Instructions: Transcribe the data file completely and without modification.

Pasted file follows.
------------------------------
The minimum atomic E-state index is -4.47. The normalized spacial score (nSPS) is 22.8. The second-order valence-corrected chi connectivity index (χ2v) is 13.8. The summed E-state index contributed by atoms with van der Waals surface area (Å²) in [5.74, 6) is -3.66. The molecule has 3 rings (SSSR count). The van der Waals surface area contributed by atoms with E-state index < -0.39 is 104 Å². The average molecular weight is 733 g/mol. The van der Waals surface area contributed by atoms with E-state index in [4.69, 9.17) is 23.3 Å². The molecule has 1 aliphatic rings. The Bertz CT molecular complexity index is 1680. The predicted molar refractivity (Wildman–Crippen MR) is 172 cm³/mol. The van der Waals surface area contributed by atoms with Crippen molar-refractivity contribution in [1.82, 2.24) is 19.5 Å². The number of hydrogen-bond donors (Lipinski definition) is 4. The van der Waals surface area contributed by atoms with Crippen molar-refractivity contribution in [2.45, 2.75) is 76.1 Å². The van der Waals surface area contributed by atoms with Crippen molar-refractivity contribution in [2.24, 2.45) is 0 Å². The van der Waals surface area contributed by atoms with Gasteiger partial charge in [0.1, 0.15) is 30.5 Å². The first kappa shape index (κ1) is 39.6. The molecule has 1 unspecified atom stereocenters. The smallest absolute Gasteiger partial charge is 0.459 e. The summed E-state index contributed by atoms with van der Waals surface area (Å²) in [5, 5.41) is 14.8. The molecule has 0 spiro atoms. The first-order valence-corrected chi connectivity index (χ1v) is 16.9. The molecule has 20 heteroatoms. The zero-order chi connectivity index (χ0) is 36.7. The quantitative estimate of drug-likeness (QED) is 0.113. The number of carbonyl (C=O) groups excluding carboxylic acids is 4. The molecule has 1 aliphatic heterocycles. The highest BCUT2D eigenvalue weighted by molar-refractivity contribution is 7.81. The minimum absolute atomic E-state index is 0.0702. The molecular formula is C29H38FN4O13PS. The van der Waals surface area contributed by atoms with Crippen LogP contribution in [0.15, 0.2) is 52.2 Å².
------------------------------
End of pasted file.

The minimum atomic E-state index is -4.47. The normalized spacial score (nSPS) is 22.8. The second-order valence-corrected chi connectivity index (χ2v) is 13.8. The summed E-state index contributed by atoms with van der Waals surface area (Å²) in [5.74, 6) is -3.66. The molecule has 3 rings (SSSR count). The van der Waals surface area contributed by atoms with E-state index < -0.39 is 104 Å². The average molecular weight is 733 g/mol. The van der Waals surface area contributed by atoms with E-state index in [4.69, 9.17) is 23.3 Å². The molecule has 1 aliphatic rings. The Bertz CT molecular complexity index is 1680. The predicted molar refractivity (Wildman–Crippen MR) is 172 cm³/mol. The van der Waals surface area contributed by atoms with Crippen molar-refractivity contribution in [1.82, 2.24) is 19.5 Å². The number of hydrogen-bond donors (Lipinski definition) is 4. The van der Waals surface area contributed by atoms with Crippen molar-refractivity contribution in [2.45, 2.75) is 76.1 Å². The van der Waals surface area contributed by atoms with Crippen molar-refractivity contribution in [2.24, 2.45) is 0 Å². The van der Waals surface area contributed by atoms with Gasteiger partial charge in [0.1, 0.15) is 30.5 Å². The first kappa shape index (κ1) is 39.6. The molecule has 1 unspecified atom stereocenters. The smallest absolute Gasteiger partial charge is 0.459 e. The summed E-state index contributed by atoms with van der Waals surface area (Å²) in [5, 5.41) is 14.8. The molecule has 0 spiro atoms. The first-order valence-corrected chi connectivity index (χ1v) is 16.9. The molecule has 20 heteroatoms. The zero-order chi connectivity index (χ0) is 36.7. The quantitative estimate of drug-likeness (QED) is 0.113. The number of carbonyl (C=O) groups excluding carboxylic acids is 4. The molecule has 1 aliphatic heterocycles. The highest BCUT2D eigenvalue weighted by molar-refractivity contribution is 7.81. The minimum absolute atomic E-state index is 0.0702. The molecular formula is C29H38FN4O13PS. The van der Waals surface area contributed by atoms with Crippen LogP contribution in [0.15, 0.2) is 52.2 Å².